As the cryptocurrency ecosystem comes closer to a boom in decentralized finance (DeFi), it might be prudent to remember the initial coin offering (ICO) mania and the price that many investors paid for being maybe too trusting, greedy, and illiterate.
It comes as no surprise that fraudulent activities in the cryptocurrency sphere continue to run amok and the Securities and Exchange Commission has the quite impossible task of showing criminals there are consequences to their actions. Only a handful gets caught, which may even motivate potential fraudsters based on a simple risk-reward analysis.
Today, three individuals were charged by the SEC for defrauding hundreds of retail investors out of more than $11 million through two fraudulent and unregistered digital asset securities offerings. This has allegedly taken place from late 2017 through May 2018. The commission is charging Kristijan Krstic, founder of Start Options and Bitcoiin2Gen, and John DeMarr, the primary U.S.-based promoter for these companies, for inducing investors to buy digital asset securities in their unregistered initial coin offering (ICO) of B2G tokens.
The complaint alleges the promoters, Robin Enos and DeMarr, falsely claimed that the B2G tokens would be deliverable on the Ethereum blockchain, that the invested funds would be used to develop a coin that was “mineable,” and that the tokens would be tradeable on a proprietary digital asset trading platform in early April 2018. In reality, the claims about the B2G tokens were false, Bitcoiin2Gen was a sham, and Krstic and DeMarr allegedly misappropriated millions of dollars of investor funds for their own personal benefit, according to the SEC. Oddly enough, Start Options was not “the largest Bitcoin exchange in euro volume and liquidity” despite their claims of them being “consistently rated the best and most secure Bitcoin exchange by independent news media.”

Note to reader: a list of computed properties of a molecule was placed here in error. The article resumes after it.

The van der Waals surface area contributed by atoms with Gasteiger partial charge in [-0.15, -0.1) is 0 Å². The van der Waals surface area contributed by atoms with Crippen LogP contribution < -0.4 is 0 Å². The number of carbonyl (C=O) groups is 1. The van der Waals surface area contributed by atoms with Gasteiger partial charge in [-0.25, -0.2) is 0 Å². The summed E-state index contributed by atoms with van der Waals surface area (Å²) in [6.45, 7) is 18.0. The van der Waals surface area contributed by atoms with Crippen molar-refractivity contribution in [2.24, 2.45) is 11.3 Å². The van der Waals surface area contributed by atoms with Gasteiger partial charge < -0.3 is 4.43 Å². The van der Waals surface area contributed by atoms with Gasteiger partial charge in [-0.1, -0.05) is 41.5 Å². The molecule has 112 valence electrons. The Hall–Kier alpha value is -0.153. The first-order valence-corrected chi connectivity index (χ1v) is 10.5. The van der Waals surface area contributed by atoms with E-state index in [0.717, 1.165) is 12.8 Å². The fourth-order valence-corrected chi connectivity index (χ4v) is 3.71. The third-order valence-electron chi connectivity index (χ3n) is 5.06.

Kristina Littman, Chief of the SEC Enforcement Division’s Cyber Unit, said: “The conduct alleged in this action was a blatant attempt to victimize those interested in digital asset technology and these defendants should be held accountable. In reality, we allege, these ventures were fraudulent enterprises aimed simply at misappropriating funds from investors.”
The SEC is charging Krstic and Demarr with fraudulent activities and Enos with aiding and abetting those activities. The accused will probably end up paying injunctive relief, disgorgement plus interest, penalties, as well as facing an officer-and-director bar.
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“These rates are designed to provide traders, institutions and other users transparency and price discovery across a much broader range of tokens, allowing them to confidently and more accurately value cryptocurrency sector specific portfolios and manage price risk around various blockchain-based projects.”